Half Of All Canadians Expected To Get Cancer In Their Lifetime

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In a new report, the Canadian Cancer Society says one in two Canadians is expected to get cancer in their lifetime, and one in four will die from the disease.

Cancer is the second leading cause of death globally.

According to the American Cancer Society, in 2012 there were 14.1 million new cancer cases and 8.2 million cancer deaths worldwide. By 2030, the global burden is expected to grow to 21.7 million new cancer cases and 13 million cancer deaths simply due to the growth and aging of the population.

In a new and rather alarming study from the Canadian Cancer Society (CCS), approximately one in every two Canadians is expected to be diagnosed with some form of cancer in their lifetime, and unfortunately, one in four of those people will ultimately succumb to the disease. That means that more than 206,000 Canadians will be diagnosed by the end of 2017, and around 80,000 people will pass away.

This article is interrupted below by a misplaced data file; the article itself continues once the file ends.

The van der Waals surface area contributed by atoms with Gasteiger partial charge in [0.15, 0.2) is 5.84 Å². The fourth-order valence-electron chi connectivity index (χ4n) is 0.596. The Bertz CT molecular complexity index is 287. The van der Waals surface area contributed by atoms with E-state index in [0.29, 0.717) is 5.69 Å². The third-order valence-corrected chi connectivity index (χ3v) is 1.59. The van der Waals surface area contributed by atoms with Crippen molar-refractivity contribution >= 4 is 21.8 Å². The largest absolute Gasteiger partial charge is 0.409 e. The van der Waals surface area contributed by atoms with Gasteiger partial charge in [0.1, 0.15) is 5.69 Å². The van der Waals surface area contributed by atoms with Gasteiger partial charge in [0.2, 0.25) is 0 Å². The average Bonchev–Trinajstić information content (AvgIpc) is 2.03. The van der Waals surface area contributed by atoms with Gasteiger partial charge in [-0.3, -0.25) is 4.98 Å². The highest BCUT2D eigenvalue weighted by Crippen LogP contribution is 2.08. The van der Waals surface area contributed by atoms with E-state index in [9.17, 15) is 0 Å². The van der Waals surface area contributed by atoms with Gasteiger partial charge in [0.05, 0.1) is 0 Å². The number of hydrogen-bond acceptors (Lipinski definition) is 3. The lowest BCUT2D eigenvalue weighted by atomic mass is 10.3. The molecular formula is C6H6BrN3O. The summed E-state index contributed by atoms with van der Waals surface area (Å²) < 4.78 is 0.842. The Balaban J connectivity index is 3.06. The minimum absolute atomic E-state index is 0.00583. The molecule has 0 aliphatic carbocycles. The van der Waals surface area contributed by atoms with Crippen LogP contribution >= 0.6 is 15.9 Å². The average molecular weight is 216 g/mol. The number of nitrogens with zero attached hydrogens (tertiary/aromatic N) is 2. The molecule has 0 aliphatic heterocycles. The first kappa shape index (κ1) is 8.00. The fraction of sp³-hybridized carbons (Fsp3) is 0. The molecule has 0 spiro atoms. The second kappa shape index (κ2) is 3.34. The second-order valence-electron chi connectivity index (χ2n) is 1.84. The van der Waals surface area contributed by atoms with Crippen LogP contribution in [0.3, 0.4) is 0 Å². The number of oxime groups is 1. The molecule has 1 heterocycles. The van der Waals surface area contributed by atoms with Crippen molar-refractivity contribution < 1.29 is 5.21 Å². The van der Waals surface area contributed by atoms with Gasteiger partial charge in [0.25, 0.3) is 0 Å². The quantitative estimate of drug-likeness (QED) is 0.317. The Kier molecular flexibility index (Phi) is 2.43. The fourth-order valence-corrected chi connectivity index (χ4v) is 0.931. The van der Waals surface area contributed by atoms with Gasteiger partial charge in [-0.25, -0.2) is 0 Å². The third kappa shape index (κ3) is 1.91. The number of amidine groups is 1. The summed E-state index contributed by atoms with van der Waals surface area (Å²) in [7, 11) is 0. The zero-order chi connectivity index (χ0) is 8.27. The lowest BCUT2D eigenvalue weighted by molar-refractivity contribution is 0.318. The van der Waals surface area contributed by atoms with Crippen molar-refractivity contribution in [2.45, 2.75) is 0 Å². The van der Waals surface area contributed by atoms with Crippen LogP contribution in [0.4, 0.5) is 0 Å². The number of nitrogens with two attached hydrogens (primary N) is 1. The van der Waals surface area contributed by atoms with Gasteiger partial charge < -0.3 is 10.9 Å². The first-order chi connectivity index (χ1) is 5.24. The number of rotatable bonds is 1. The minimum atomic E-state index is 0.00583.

Because of the growing and aging population in Canada, the country will see an increase in the number of residents diagnosed with cancer each year.

“Between now and 2030, for example, we expect to continue to see a dramatic increase in the number of cancers diagnosed in Canada, and about 90 percent of all the cancers that we expect to be diagnosed in 2017 will be among Canadians 50 years of age and older," said Leah Smith, CCS's epidemiologist.

Air Force Sgt. treating elderly woman

Some cancers, like testicular and thyroid, now have five-year survival rates of over 90 percent. Others, like pancreatic cancer has the lowest survival rate at only 8 percent. In Canada, it’s foreseen to be the third-leading cause of cancer death. Lung cancer is the most frequently diagnosed overall, as well as the leading cause of cancer casualties among Canadians. 

Generally speaking, though, the chances of Canadians beating cancer are much higher than they've ever been. Back in the 1940s, the survival rate for Canadians was only 25 percent. That's more than doubled to 60 percent. Thanks to better drugs and universal health care, it's definitely a step in the right direction. Hopefully, over time that percentage will increase.

Even though cancer is on the rise, Canadians and everyone, frankly, can reduce their risk by focusing on a healthier lifestyle, not drinking excessively or smoking, and exercising.

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